Soothers are available in different sizes because there are big differences between tiny new-borns and fast-growing crawlers. Mouth and jaw both develop at an incredible pace. After all, growing is the main task in the first few years of life. And the soother needs to be the appropriate size to support healthy development. Age guidelines on the packaging will help you to choose the right size for your baby, but every child is unique. Big, strong babies will change soother size sooner than small, delicate infants. If in doubt, choose a soother that is slightly too small rather than one that is much too big.

Soothers & dental health

Babies are born without germs in their mouths. At this time, their individual mouth flora is rudimentary and the infantile immune system is still underdeveloped. It offers an easy breeding ground for bacteria. This is why hygiene is so important for small babies!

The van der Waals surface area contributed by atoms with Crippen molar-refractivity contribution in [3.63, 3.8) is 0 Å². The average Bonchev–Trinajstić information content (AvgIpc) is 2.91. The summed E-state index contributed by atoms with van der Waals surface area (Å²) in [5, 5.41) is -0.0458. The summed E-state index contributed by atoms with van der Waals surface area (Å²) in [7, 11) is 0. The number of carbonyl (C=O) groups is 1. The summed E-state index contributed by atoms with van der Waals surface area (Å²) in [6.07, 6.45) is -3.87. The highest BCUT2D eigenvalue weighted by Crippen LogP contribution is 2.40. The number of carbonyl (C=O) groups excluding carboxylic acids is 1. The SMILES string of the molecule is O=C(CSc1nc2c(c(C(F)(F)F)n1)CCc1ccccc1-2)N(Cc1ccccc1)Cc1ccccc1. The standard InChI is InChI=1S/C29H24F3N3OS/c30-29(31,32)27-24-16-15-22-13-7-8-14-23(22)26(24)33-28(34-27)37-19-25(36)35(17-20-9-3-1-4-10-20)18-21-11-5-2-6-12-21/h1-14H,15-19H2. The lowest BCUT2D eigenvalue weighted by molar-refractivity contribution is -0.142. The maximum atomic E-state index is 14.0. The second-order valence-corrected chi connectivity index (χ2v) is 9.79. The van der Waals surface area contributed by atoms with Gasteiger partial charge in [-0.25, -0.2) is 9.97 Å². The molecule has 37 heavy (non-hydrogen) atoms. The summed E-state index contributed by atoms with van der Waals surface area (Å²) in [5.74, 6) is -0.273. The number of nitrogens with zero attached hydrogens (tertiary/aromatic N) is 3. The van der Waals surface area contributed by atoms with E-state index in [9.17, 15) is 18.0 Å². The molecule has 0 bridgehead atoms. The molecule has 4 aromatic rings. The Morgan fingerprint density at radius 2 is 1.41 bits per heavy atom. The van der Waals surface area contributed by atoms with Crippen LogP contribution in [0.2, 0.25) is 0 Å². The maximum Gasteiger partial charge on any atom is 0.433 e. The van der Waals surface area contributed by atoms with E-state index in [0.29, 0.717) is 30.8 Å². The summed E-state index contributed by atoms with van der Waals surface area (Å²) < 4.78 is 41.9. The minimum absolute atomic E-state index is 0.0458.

A soft towel can be used to gently clean baby’s mouth and get him used to daily dental care from a very early age. Saliva is a moist health supporter that rinses away bacteria and, with its antibodies, fights nasty germs that cause illnesses. A soother increases the amount of saliva because sucking stimulates production. Regularly sterilise/boil soothers and replace after about 1 to 2 months; this way germs won’t stand a chance. A soother clip ensures that the soother doesn’t fall to the floor. A clean soother is good, but parents should never “clean” it by putting it in their own mouths. Apart from different germs, caries can also be contracted in this way. Microbiological tests have shown that a soother that has fallen to the floor carries fewer germs than one that has been “cleaned” in a parent’s mouth. This also applies to spoons. A disinfected soother can be kept clean and at the ready in a soother box or a bag.